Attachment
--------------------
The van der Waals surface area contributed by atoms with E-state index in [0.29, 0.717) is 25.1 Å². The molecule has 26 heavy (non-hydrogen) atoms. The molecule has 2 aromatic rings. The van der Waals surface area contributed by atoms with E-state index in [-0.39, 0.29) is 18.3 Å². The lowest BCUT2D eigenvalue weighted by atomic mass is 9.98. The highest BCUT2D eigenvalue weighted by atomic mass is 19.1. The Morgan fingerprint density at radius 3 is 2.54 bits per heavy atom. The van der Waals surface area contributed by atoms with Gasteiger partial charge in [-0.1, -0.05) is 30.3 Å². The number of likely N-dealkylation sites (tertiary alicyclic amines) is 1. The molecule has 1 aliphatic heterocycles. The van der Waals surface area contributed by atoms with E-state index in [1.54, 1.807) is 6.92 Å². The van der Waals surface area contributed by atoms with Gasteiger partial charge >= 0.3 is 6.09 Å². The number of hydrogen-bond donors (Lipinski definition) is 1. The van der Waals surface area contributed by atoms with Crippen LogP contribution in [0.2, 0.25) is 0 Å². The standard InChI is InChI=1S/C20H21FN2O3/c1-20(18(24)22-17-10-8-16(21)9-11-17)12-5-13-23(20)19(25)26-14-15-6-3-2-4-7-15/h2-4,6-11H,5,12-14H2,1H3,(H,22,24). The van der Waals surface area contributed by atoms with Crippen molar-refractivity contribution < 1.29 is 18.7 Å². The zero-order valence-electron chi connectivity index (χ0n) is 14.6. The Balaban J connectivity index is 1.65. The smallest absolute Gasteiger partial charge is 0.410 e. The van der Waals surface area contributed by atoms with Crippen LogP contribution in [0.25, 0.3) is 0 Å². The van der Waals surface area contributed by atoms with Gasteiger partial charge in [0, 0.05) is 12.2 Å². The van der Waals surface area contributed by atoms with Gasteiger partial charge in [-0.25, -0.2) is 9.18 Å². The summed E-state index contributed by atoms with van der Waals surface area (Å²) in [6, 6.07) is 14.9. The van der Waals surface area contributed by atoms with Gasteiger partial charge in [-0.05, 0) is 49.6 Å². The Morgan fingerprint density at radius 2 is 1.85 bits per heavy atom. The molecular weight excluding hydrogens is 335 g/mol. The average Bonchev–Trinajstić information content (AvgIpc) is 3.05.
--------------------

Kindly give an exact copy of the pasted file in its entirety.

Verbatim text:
The van der Waals surface area contributed by atoms with E-state index in [0.29, 0.717) is 25.1 Å². The molecule has 26 heavy (non-hydrogen) atoms. The molecule has 2 aromatic rings. The van der Waals surface area contributed by atoms with E-state index in [-0.39, 0.29) is 18.3 Å². The lowest BCUT2D eigenvalue weighted by atomic mass is 9.98. The highest BCUT2D eigenvalue weighted by atomic mass is 19.1. The Morgan fingerprint density at radius 3 is 2.54 bits per heavy atom. The van der Waals surface area contributed by atoms with Gasteiger partial charge in [-0.1, -0.05) is 30.3 Å². The number of likely N-dealkylation sites (tertiary alicyclic amines) is 1. The molecule has 1 aliphatic heterocycles. The van der Waals surface area contributed by atoms with E-state index in [1.54, 1.807) is 6.92 Å². The van der Waals surface area contributed by atoms with Gasteiger partial charge >= 0.3 is 6.09 Å². The number of hydrogen-bond donors (Lipinski definition) is 1. The van der Waals surface area contributed by atoms with Crippen LogP contribution in [0.2, 0.25) is 0 Å². The standard InChI is InChI=1S/C20H21FN2O3/c1-20(18(24)22-17-10-8-16(21)9-11-17)12-5-13-23(20)19(25)26-14-15-6-3-2-4-7-15/h2-4,6-11H,5,12-14H2,1H3,(H,22,24). The van der Waals surface area contributed by atoms with Crippen molar-refractivity contribution < 1.29 is 18.7 Å². The zero-order valence-electron chi connectivity index (χ0n) is 14.6. The Balaban J connectivity index is 1.65. The smallest absolute Gasteiger partial charge is 0.410 e. The van der Waals surface area contributed by atoms with Crippen LogP contribution in [0.25, 0.3) is 0 Å². The van der Waals surface area contributed by atoms with Gasteiger partial charge in [0, 0.05) is 12.2 Å². The van der Waals surface area contributed by atoms with Gasteiger partial charge in [-0.25, -0.2) is 9.18 Å². The summed E-state index contributed by atoms with van der Waals surface area (Å²) in [6, 6.07) is 14.9. The van der Waals surface area contributed by atoms with Gasteiger partial charge in [-0.05, 0) is 49.6 Å². The Morgan fingerprint density at radius 2 is 1.85 bits per heavy atom. The molecular weight excluding hydrogens is 335 g/mol. The average Bonchev–Trinajstić information content (AvgIpc) is 3.05.